Sebaceous hyperplasia is a common benign growth which occurs on the face in adults. It is due to an enlargement of the sebaceous glands (oil glands). It is common to have one or two, but a few people can have a dozen or more due their genes. This appears as a faint yellow small bump on the skin, usually between 2 to 5mm in size. If one looks closely, a small central pore can often be seen. They are most commonly located on the face, though sometimes can be found on the areola and groin. Even though these are benign, sebaceous hyperplasia can have a similar appearance to a basal cell carcinoma. If there is any doubt, a small biopsy can easily tell the difference.
Sometimes people will want these off for cosmetic reasons. There are a number of different ways this can be done. Options include photodynamic therapy, cryosurgery, laser treatment, shave excision, and full thickness excision. Sometimes they can regrow if not completely removed, and scarring is a possible complication. If someone has many lesions, oral isotretinoin can be used to shrink the lesions.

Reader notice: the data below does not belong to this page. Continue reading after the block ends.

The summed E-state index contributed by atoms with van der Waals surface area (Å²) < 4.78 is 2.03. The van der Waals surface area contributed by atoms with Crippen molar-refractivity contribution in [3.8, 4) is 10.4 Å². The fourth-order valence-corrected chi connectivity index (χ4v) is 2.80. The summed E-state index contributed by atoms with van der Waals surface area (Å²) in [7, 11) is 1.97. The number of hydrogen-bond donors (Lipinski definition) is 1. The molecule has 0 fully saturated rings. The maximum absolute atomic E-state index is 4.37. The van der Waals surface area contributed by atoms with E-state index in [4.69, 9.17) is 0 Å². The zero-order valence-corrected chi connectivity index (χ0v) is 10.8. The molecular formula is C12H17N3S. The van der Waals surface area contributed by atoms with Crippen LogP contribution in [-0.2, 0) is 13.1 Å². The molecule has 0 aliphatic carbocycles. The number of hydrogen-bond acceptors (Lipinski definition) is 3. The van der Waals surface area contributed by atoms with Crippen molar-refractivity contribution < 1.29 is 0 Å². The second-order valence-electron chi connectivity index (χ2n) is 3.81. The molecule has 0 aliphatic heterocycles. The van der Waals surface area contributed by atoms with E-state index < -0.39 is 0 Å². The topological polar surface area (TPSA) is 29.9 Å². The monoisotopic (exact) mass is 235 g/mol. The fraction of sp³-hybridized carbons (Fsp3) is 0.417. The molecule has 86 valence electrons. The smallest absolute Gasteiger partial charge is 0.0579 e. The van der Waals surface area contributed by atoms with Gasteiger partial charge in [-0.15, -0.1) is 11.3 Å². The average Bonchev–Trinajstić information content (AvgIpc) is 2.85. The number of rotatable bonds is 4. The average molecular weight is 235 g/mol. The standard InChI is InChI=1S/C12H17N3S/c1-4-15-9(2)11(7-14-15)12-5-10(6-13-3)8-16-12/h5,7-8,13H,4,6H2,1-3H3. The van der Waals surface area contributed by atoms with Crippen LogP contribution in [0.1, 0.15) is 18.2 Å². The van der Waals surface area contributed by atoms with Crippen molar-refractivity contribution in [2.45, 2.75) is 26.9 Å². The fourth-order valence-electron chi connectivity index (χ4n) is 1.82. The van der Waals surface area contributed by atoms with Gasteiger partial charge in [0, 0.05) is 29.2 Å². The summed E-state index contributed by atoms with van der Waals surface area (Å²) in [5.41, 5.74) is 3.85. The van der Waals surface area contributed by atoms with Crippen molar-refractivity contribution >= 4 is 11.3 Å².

Back to Index
The medical information provided in this site is for educational purposes only and is the property of the American Osteopathic College of Dermatology. It is not intended nor implied to be a substitute for professional medical advice and shall not create a physician - patient relationship. If you have a specific question or concern about a skin lesion or disease, please consult a dermatologist. Any use, re-creation, dissemination, forwarding or copying of this information is strictly prohibited unless expressed written permission is given by the American Osteopathic College of Dermatology.